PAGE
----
In order to avail this facility, the candidate has to provide details of application, it said.
New Delhi: For the first time, candidates appearing for the Union Public Service Commission (UPSC) exams can withdraw their applications in case they are not prepared to write the exam.
This step is crucial as it will ease pressure on candidates who feel underprepared before appearing for these exams that are much-coveted and highly-competitive.
The arrangement will be implemented beginning with Engineering Services Examination, 2019, and more examinations will be brought under it, the statement issued by Personnel Ministry said.
However, it is important to note that the application fee paid by the aspirants will not be refunded if they decide to withdraw their applications. Non appearance in the exam is not counted as an attempt.
Addressing an event on Monday, UPSC chairman Arvind Saxena said that the body's experience with the civil services examination is that roughly 50 per cent of the 10 lakh plus candidates who fill in the application forms for the preliminary exams actually write the papers.
The civil services examination is conducted annually by the UPSC in three stages — preliminary, main and interview — to select officers for Indian Administrative Service (IAS), Indian Foreign Service (IFS) and Indian Police Service (IPS) among others.
“The Commission has to book venues, print papers, hire invigilators and ship the documents for all the 10 lakh applicants — which turns out to be a 50 per cent waste of energy and resources,” Mr Saxena said on the occasion of the 92nd foundation day celebrations Monday.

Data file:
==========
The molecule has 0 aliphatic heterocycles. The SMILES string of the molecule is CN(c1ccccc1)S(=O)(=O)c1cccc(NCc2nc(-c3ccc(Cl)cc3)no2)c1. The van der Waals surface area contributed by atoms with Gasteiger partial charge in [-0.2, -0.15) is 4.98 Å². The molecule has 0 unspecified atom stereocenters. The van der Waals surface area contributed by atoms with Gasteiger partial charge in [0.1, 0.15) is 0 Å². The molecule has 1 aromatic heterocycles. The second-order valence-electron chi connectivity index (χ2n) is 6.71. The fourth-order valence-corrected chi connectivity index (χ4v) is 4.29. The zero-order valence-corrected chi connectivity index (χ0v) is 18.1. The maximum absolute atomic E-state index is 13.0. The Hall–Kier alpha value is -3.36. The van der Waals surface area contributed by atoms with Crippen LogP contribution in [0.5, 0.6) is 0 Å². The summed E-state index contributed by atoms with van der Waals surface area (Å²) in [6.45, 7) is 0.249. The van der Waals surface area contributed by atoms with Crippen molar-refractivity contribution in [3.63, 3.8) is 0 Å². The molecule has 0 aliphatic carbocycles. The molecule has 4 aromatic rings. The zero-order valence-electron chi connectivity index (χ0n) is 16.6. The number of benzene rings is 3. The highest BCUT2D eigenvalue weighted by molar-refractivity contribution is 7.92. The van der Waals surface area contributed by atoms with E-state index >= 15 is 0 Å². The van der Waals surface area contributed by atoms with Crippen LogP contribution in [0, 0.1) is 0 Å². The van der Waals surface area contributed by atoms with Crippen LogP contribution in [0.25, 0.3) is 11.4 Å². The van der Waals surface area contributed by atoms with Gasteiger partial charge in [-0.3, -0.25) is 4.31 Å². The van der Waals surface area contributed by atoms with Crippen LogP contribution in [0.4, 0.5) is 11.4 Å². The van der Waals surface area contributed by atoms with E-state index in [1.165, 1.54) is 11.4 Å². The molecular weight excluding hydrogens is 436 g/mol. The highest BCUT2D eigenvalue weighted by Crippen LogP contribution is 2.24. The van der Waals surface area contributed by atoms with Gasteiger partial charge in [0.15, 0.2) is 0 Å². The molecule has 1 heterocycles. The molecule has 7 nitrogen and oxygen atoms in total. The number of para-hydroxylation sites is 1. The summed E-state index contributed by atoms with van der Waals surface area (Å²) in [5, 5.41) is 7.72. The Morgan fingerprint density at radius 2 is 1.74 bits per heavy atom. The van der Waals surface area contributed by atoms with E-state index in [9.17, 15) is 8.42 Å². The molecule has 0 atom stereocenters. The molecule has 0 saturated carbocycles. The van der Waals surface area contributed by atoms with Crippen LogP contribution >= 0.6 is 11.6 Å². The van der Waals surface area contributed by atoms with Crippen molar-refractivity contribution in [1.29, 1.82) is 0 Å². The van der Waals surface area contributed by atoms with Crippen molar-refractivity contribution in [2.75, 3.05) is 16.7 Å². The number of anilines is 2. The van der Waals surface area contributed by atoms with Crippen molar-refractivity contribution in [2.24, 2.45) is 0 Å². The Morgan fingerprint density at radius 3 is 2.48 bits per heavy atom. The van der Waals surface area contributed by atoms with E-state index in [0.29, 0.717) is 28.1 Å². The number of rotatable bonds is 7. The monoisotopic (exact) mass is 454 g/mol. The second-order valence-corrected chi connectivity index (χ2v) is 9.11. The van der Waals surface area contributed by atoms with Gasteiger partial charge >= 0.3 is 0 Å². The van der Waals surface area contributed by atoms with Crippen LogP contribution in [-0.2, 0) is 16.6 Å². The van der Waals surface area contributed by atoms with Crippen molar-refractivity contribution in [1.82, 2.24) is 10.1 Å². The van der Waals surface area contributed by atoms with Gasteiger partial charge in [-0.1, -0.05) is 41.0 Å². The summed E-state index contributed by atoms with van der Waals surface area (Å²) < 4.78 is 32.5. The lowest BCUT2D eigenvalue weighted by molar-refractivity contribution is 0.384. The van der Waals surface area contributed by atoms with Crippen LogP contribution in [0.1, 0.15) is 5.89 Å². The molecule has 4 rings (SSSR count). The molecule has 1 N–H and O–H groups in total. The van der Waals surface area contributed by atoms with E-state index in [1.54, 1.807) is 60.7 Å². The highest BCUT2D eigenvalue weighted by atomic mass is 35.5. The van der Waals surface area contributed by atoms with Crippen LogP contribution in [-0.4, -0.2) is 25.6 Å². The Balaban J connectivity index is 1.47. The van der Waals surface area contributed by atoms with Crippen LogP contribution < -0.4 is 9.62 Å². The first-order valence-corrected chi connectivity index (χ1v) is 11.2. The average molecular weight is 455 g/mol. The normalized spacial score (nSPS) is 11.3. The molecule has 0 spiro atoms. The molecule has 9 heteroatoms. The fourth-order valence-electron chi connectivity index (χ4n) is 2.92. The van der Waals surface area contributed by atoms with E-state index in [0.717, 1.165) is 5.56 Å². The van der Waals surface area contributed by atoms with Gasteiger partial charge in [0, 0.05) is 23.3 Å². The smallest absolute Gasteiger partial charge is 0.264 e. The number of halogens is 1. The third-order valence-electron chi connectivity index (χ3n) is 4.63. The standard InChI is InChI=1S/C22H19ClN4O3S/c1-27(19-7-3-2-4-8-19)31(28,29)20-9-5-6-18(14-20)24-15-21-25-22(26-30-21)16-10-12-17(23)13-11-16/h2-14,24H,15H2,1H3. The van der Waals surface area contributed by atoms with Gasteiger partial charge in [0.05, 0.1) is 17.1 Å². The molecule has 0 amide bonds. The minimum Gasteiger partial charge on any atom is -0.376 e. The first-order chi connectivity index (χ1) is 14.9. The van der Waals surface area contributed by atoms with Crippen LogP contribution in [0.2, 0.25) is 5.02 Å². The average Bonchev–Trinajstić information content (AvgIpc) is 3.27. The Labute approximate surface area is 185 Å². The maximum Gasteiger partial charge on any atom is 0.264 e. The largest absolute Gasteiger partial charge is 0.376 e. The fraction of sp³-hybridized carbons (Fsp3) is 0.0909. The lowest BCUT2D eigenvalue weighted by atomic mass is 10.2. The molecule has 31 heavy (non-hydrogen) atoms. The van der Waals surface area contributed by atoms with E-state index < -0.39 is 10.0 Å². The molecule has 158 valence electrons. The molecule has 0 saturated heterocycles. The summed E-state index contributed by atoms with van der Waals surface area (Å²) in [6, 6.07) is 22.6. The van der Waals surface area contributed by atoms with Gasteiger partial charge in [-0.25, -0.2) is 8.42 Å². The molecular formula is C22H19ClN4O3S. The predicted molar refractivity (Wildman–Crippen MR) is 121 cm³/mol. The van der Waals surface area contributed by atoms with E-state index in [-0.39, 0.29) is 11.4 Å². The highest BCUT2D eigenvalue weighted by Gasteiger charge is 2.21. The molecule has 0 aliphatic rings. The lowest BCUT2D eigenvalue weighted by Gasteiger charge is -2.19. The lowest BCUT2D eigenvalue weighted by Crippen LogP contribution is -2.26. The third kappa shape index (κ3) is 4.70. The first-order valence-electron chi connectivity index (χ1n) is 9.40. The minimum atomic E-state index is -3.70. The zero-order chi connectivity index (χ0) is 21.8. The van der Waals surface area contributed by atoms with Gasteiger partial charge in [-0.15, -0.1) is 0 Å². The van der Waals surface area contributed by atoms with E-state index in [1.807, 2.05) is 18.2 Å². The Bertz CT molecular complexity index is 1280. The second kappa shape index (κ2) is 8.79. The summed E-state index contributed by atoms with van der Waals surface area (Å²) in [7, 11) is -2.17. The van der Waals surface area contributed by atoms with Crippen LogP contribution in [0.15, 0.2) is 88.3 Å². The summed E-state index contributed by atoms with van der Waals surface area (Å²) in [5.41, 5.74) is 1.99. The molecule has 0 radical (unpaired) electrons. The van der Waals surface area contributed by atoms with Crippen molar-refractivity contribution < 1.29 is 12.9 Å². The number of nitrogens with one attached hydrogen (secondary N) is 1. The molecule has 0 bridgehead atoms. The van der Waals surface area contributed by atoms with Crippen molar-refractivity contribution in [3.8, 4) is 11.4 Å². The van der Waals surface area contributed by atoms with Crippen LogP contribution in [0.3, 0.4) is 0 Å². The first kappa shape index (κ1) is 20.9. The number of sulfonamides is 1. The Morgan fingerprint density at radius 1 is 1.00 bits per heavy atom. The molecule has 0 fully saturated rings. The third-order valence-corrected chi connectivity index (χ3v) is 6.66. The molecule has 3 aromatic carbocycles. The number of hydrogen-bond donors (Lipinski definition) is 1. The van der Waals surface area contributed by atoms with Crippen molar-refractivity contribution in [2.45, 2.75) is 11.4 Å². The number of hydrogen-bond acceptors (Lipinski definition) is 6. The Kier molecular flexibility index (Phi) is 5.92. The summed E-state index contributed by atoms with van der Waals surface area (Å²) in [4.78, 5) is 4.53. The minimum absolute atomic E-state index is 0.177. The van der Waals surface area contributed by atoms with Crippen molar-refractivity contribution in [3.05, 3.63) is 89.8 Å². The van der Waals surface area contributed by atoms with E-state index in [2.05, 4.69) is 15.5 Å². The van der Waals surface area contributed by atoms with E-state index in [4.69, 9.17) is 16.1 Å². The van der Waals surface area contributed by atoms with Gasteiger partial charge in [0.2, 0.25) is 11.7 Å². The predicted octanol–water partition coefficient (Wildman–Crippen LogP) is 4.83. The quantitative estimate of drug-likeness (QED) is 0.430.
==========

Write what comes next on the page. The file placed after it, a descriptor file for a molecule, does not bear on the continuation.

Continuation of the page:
In order to avail this facility, the candidate has to provide details of application, it said. Separate One-Time Passwords (OTPs) will be sent on candidate's registered mobile number and e-mail id.
“On successful completion of withdrawal of application, confirmation message will be sent on e-mail and also as an SMS. Once application has been withdrawn, it cannot be revived,” the statement said.
With a view to reduce the stress for the candidates, the UPSC has brought an increasing number of exam related interactions and transactions online.
In this regard, Mr Saxena said the UPSC is also moving ahead with shifting from a 'pen and paper' mode of examination to a computer-based mode.
"Apart from making the examination process more candidate-friendly, the new systems also serves to cut down the time cycle for each examination," he said.
He further added that “The UPSC's view is that if we are able to work with genuine and serious candidates, we can give them better facilities and make our system more efficient.”